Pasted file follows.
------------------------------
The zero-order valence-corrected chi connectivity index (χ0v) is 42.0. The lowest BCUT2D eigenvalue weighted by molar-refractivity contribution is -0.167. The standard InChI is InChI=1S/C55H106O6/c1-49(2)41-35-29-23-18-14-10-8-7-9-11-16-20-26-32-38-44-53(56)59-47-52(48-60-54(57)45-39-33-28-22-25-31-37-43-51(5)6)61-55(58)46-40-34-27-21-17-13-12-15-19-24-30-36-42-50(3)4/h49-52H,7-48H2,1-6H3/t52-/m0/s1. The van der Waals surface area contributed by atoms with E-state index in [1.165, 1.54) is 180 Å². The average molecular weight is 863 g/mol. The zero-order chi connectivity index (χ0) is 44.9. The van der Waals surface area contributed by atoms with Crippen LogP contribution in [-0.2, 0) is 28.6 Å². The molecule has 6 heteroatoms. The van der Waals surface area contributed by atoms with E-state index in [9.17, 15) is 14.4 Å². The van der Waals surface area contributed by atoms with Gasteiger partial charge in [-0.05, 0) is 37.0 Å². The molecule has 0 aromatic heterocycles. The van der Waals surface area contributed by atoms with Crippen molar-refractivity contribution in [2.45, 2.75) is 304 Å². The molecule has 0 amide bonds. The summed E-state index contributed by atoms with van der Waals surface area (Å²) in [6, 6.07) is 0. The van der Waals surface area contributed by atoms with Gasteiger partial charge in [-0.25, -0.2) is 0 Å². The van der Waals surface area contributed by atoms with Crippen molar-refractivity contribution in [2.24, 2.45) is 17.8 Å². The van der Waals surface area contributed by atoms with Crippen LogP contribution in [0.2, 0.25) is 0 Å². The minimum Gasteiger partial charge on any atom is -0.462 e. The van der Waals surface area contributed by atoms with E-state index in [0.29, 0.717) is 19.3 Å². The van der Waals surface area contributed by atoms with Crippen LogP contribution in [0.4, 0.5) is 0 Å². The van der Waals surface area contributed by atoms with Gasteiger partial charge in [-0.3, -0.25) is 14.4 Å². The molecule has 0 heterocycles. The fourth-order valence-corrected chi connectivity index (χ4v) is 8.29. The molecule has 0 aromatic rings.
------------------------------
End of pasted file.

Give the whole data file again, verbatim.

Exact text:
The zero-order valence-corrected chi connectivity index (χ0v) is 42.0. The lowest BCUT2D eigenvalue weighted by molar-refractivity contribution is -0.167. The standard InChI is InChI=1S/C55H106O6/c1-49(2)41-35-29-23-18-14-10-8-7-9-11-16-20-26-32-38-44-53(56)59-47-52(48-60-54(57)45-39-33-28-22-25-31-37-43-51(5)6)61-55(58)46-40-34-27-21-17-13-12-15-19-24-30-36-42-50(3)4/h49-52H,7-48H2,1-6H3/t52-/m0/s1. The van der Waals surface area contributed by atoms with E-state index in [1.165, 1.54) is 180 Å². The average molecular weight is 863 g/mol. The zero-order chi connectivity index (χ0) is 44.9. The van der Waals surface area contributed by atoms with Crippen LogP contribution in [-0.2, 0) is 28.6 Å². The molecule has 6 heteroatoms. The van der Waals surface area contributed by atoms with E-state index in [9.17, 15) is 14.4 Å². The van der Waals surface area contributed by atoms with Gasteiger partial charge in [-0.05, 0) is 37.0 Å². The molecule has 0 aromatic heterocycles. The van der Waals surface area contributed by atoms with Crippen molar-refractivity contribution in [2.45, 2.75) is 304 Å². The molecule has 0 amide bonds. The summed E-state index contributed by atoms with van der Waals surface area (Å²) in [6, 6.07) is 0. The van der Waals surface area contributed by atoms with Gasteiger partial charge in [-0.25, -0.2) is 0 Å². The van der Waals surface area contributed by atoms with Crippen molar-refractivity contribution in [2.24, 2.45) is 17.8 Å². The van der Waals surface area contributed by atoms with Crippen LogP contribution in [0.2, 0.25) is 0 Å². The minimum Gasteiger partial charge on any atom is -0.462 e. The van der Waals surface area contributed by atoms with E-state index in [0.29, 0.717) is 19.3 Å². The van der Waals surface area contributed by atoms with Crippen LogP contribution in [0.4, 0.5) is 0 Å². The van der Waals surface area contributed by atoms with Gasteiger partial charge in [-0.3, -0.25) is 14.4 Å². The molecule has 0 heterocycles. The fourth-order valence-corrected chi connectivity index (χ4v) is 8.29. The molecule has 0 aromatic rings.